"This may be interesting, so I am waiting for further news," he told the Journal du Dimanche.
Well-known French commentator Jean-Louis Moncet asked FIA president Todt about the reports on Monday and published his response in his Auto Plus column.
"As president of the FIA, I am not directly involved in organising the Grand Prix of France but as I am French I would like to see it regain its place on the calendar.
"I know that many people are involved and trying to find a positive solution, particularly at the highest levels of government, but for now we must leave them to address the problem.
"If we can give a final push, we will," added Todt.
"I have heard about the possibility of an alternation, but quite informally. So I don't have the information to be able to comment any further."
It is believed the venue most likely for the scheme is not Magny Cours, the scene of the last French grand prix in 2008, but Paul Ricard at Le Castellet, a circuit with close links to F1 chief executive Bernie Ecclestone.
"It is surely one of the best circuits in the world," the 80-year-old is quoted by sports.fr. "It would be ideal.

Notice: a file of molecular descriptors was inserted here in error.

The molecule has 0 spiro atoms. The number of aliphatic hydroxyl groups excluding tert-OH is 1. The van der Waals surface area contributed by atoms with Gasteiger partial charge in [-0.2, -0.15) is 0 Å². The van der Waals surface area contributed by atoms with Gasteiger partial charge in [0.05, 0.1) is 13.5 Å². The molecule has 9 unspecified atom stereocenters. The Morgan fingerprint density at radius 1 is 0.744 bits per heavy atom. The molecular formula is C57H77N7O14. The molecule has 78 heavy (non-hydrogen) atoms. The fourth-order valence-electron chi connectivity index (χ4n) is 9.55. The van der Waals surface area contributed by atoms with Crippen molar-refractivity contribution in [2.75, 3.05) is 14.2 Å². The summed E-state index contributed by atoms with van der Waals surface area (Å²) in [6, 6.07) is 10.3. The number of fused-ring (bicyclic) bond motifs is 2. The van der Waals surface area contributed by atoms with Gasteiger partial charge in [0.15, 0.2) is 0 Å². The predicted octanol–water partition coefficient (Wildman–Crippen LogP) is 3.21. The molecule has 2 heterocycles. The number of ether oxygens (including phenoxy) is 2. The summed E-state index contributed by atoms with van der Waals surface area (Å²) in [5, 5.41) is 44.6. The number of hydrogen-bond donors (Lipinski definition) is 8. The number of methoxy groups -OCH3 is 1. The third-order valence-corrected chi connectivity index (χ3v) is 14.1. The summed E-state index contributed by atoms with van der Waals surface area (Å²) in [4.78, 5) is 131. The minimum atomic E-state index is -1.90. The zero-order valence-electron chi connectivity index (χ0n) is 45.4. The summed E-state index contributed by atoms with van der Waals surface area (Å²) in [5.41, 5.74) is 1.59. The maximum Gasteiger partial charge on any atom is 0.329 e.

"If someone comes to me and says 'I have the money and need a circuit to organise a grand prix', even if they are from China, as long as we can race in France, I'll be happy," added Ecclestone.
The Journal du Dimanche said French prime minister Francois Fillon has appointed countryman and Renault team boss Eric Boullier to help with the efforts to revive the French GP.
Todt, Ecclestone wavering on Bahrain decision
The first signs have emerged that the rescheduled 2011 Bahrain Grand Prix actually might not take place late in October.
The FIA decided controversially last week to put the troubled island Kingdom back on this year's calendar despite fears about logistics, politics and security.
Teams have vowed to discuss the decision amid reports of continuing violence in Bahrain, while angry protesters are calling for a race-day 'Day of Rage'.
FIA president Jean Todt met with reporters in Barcelona late on Monday and acknowledged that the race might not take place.
"If we have clear evidence that there is a risky situation, this will obviously be taken into consideration," he is quoted by the BBC.
Also wavering is F1 chief executive Bernie Ecclestone, despite his earlier support for the rescheduling.
The Times quotes him as suggesting Bahrain should instead take the spot at the very end of the 2011 calendar so that F1 can assess before then if the situation in the Kingdom is actually "safe and well".
The newspaper said Ecclestone, a World Motor Sport Council voter, was not convinced by the report about the situation in Bahrain compiled after FIA vice-president Carlos Gracia's recent visit.